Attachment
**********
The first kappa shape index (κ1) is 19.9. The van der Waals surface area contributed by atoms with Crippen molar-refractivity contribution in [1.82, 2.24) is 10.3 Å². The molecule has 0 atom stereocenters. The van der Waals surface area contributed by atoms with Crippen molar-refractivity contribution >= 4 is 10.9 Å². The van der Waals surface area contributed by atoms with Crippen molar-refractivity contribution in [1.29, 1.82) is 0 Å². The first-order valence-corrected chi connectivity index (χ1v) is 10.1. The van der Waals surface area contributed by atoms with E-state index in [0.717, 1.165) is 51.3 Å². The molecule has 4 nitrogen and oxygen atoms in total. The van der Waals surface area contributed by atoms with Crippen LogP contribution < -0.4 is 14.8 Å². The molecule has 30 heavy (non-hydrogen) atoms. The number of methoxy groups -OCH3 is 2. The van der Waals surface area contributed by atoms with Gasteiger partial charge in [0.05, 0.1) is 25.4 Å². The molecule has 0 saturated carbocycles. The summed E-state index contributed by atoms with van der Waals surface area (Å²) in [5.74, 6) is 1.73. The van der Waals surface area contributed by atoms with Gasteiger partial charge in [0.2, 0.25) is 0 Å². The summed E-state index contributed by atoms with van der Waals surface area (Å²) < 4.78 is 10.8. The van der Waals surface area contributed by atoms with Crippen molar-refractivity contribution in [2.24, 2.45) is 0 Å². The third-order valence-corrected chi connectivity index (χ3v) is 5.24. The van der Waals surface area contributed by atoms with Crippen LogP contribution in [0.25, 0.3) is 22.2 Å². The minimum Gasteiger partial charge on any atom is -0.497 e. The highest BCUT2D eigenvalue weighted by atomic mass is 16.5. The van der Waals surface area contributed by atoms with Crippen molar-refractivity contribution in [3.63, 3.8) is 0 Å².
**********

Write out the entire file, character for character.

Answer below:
The first kappa shape index (κ1) is 19.9. The van der Waals surface area contributed by atoms with Crippen molar-refractivity contribution in [1.82, 2.24) is 10.3 Å². The molecule has 0 atom stereocenters. The van der Waals surface area contributed by atoms with Crippen molar-refractivity contribution >= 4 is 10.9 Å². The van der Waals surface area contributed by atoms with Crippen molar-refractivity contribution in [1.29, 1.82) is 0 Å². The first-order valence-corrected chi connectivity index (χ1v) is 10.1. The van der Waals surface area contributed by atoms with E-state index in [0.717, 1.165) is 51.3 Å². The molecule has 4 nitrogen and oxygen atoms in total. The van der Waals surface area contributed by atoms with Crippen LogP contribution < -0.4 is 14.8 Å². The molecule has 30 heavy (non-hydrogen) atoms. The number of methoxy groups -OCH3 is 2. The van der Waals surface area contributed by atoms with Gasteiger partial charge in [0.05, 0.1) is 25.4 Å². The molecule has 0 saturated carbocycles. The summed E-state index contributed by atoms with van der Waals surface area (Å²) in [5.74, 6) is 1.73. The van der Waals surface area contributed by atoms with Gasteiger partial charge in [0.2, 0.25) is 0 Å². The summed E-state index contributed by atoms with van der Waals surface area (Å²) < 4.78 is 10.8. The van der Waals surface area contributed by atoms with Crippen molar-refractivity contribution in [2.24, 2.45) is 0 Å². The third-order valence-corrected chi connectivity index (χ3v) is 5.24. The van der Waals surface area contributed by atoms with Crippen LogP contribution in [0.25, 0.3) is 22.2 Å². The minimum Gasteiger partial charge on any atom is -0.497 e. The highest BCUT2D eigenvalue weighted by atomic mass is 16.5. The van der Waals surface area contributed by atoms with Crippen molar-refractivity contribution in [3.63, 3.8) is 0 Å².